Winnie The Pooh Day: The real bear behind the character is a girl and more about the beloved Disney character

Tuesday, January 18, is Winnie The Pooh Day, the date chosen to honor author AA Milne’s birthday.

The lovable bear has been the hero of countless children’s stories about him for decades.

But many people may not realize that the real-life bear who inspired Winnie The Pooh is really her. Here are interesting facts you may not have known about the beloved character.

Winnie was originally female

Lindsay Mattick’s 2015 book “Finding Winnie: The True Story of the World’s Most Famous Bear” details the rich history of a black bear named Winnie, who would become an inspiration for characters Classic children’s animals.

During World War I, Mattick’s great-grandfather and Canadian veterinarian Harry Coleburn bought an American black bear, naming it “Winnie” after his home city of Winnipeg.

Winnie became a regimental mascot during Coleburn’s months of field training. When deployed to France, Coleburn realized he couldn’t keep Winnie safe anymore and took her to London Zoo, according to Mattick.

Visitors quickly realize that this bear is unusually gentle and kind – qualities later reflected in Milne’s writings.

Christopher Robin Milne, a young traveler who developed a friendship with the bear, loved her so much that he renamed his teddy bear Winnie-the-Pooh. The boy’s father, AA Milne, first published the story of a boy named Christopher Robin and the Winnie-the-Pooh teddy bear in the London Evening News on Christmas Eve 1925.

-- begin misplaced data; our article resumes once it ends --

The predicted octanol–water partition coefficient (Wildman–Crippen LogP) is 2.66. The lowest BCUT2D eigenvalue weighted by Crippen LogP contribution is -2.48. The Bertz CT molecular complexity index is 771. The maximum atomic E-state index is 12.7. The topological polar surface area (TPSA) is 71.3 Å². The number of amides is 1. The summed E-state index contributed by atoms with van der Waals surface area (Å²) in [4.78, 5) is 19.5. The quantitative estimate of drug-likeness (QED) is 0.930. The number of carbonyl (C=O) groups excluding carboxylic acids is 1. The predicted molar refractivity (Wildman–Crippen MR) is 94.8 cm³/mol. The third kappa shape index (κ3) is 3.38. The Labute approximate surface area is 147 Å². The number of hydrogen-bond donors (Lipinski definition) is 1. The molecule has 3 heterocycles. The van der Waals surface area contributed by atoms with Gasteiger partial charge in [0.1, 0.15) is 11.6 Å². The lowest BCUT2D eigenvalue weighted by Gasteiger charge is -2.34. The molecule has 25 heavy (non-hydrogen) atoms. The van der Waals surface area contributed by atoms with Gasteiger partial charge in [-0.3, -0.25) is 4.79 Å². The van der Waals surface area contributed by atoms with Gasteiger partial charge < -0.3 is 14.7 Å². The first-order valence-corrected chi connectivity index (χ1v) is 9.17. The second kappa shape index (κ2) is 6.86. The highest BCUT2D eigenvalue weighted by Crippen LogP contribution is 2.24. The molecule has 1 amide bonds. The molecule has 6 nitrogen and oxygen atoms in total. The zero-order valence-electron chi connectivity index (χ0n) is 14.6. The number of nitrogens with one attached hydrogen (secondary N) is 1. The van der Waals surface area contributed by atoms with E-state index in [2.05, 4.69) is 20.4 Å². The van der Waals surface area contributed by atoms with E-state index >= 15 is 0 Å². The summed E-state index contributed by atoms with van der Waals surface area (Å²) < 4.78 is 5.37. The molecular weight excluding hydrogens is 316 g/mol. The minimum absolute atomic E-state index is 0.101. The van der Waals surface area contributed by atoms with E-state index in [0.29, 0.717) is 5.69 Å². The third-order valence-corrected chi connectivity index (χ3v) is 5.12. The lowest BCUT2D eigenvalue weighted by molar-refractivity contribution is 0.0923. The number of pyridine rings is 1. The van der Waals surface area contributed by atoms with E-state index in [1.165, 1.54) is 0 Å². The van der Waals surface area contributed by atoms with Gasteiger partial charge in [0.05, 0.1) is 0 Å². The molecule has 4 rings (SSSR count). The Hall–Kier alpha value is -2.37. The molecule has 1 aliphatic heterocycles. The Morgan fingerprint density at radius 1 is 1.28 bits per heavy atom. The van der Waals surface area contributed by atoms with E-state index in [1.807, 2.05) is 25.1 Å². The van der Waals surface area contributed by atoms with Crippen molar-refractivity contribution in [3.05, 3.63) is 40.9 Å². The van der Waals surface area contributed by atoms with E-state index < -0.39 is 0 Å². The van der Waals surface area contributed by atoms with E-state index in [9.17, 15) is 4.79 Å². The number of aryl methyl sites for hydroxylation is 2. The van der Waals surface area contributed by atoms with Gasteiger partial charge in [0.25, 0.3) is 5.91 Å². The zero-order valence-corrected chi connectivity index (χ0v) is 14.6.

The name ‘Pooh’ comes from a swan

A young Christopher Robin named a swan “Pooh,” explained AA Milne in his 1924 book “When We Were Very Young”.

“This is a great name for a swan, because, if you call it and it doesn’t come (which is what swans are good at), you can pretend you just said ‘Pooh!’ to show how little you want him, “Milne pre-wrote the book.

The real-life Pooh would name herself a swan in that book and then Winnie the Pooh.

You can visit (stuffed bear) Winnie

For die-hard Winnie the Pooh fans, it might be worth a tour of the main branch of the New York Public Library. Here you can see the toy that Christopher Robin played with Pooh, Tigger, Eeyore, Piglet and that inspirational Kanga. They sometimes receive professional conservative treatment.

Christopher Robin actually opened a bookstore

It may come as no surprise that Christopher Milne grew up a book lover. In 1951, he moved from London to the South West of England to found Harbor Bookshop, according to BBC. He retired in 1983 and the store closed in 2011.

Walt Disney Co. is the parent company of this station.

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Dais Johnston

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